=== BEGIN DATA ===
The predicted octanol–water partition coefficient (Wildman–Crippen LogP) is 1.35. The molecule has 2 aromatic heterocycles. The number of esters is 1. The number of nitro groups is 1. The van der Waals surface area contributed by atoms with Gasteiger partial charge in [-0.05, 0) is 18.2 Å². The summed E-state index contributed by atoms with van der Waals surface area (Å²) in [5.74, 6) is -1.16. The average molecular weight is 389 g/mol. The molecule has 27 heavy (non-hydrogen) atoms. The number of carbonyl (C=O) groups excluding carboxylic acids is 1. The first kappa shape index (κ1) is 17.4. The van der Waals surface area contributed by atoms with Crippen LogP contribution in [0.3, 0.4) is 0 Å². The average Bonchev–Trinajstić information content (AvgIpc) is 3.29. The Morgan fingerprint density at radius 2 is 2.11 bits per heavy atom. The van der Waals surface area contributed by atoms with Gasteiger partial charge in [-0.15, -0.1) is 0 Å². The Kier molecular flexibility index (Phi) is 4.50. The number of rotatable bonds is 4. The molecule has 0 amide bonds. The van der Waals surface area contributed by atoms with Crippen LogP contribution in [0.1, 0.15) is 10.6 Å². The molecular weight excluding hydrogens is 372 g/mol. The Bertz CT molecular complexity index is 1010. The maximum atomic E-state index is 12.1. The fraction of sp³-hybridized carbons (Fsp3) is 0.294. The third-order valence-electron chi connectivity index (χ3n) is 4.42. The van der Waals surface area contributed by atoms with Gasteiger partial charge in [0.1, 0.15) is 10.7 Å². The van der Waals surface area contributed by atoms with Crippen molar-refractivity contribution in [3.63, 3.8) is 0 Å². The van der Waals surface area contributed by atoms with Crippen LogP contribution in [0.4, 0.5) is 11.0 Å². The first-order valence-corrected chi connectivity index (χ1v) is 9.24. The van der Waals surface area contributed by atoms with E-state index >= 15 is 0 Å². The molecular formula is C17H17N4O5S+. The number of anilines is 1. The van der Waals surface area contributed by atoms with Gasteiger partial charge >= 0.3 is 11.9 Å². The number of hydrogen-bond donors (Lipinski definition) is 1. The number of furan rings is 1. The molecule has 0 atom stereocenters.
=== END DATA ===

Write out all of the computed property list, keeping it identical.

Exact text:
The predicted octanol–water partition coefficient (Wildman–Crippen LogP) is 1.35. The molecule has 2 aromatic heterocycles. The number of esters is 1. The number of nitro groups is 1. The van der Waals surface area contributed by atoms with Gasteiger partial charge in [-0.05, 0) is 18.2 Å². The summed E-state index contributed by atoms with van der Waals surface area (Å²) in [5.74, 6) is -1.16. The average molecular weight is 389 g/mol. The molecule has 27 heavy (non-hydrogen) atoms. The number of carbonyl (C=O) groups excluding carboxylic acids is 1. The first kappa shape index (κ1) is 17.4. The van der Waals surface area contributed by atoms with Crippen LogP contribution in [0.3, 0.4) is 0 Å². The average Bonchev–Trinajstić information content (AvgIpc) is 3.29. The Morgan fingerprint density at radius 2 is 2.11 bits per heavy atom. The van der Waals surface area contributed by atoms with Gasteiger partial charge in [-0.15, -0.1) is 0 Å². The Kier molecular flexibility index (Phi) is 4.50. The number of rotatable bonds is 4. The molecule has 0 amide bonds. The van der Waals surface area contributed by atoms with Crippen LogP contribution in [0.1, 0.15) is 10.6 Å². The molecular weight excluding hydrogens is 372 g/mol. The Bertz CT molecular complexity index is 1010. The maximum atomic E-state index is 12.1. The fraction of sp³-hybridized carbons (Fsp3) is 0.294. The third-order valence-electron chi connectivity index (χ3n) is 4.42. The van der Waals surface area contributed by atoms with Gasteiger partial charge in [0.1, 0.15) is 10.7 Å². The van der Waals surface area contributed by atoms with Crippen molar-refractivity contribution in [3.63, 3.8) is 0 Å². The van der Waals surface area contributed by atoms with Crippen LogP contribution in [0.4, 0.5) is 11.0 Å². The first-order valence-corrected chi connectivity index (χ1v) is 9.24. The van der Waals surface area contributed by atoms with E-state index >= 15 is 0 Å². The molecular formula is C17H17N4O5S+. The number of anilines is 1. The van der Waals surface area contributed by atoms with Gasteiger partial charge >= 0.3 is 11.9 Å². The number of hydrogen-bond donors (Lipinski definition) is 1. The number of furan rings is 1. The molecule has 0 atom stereocenters.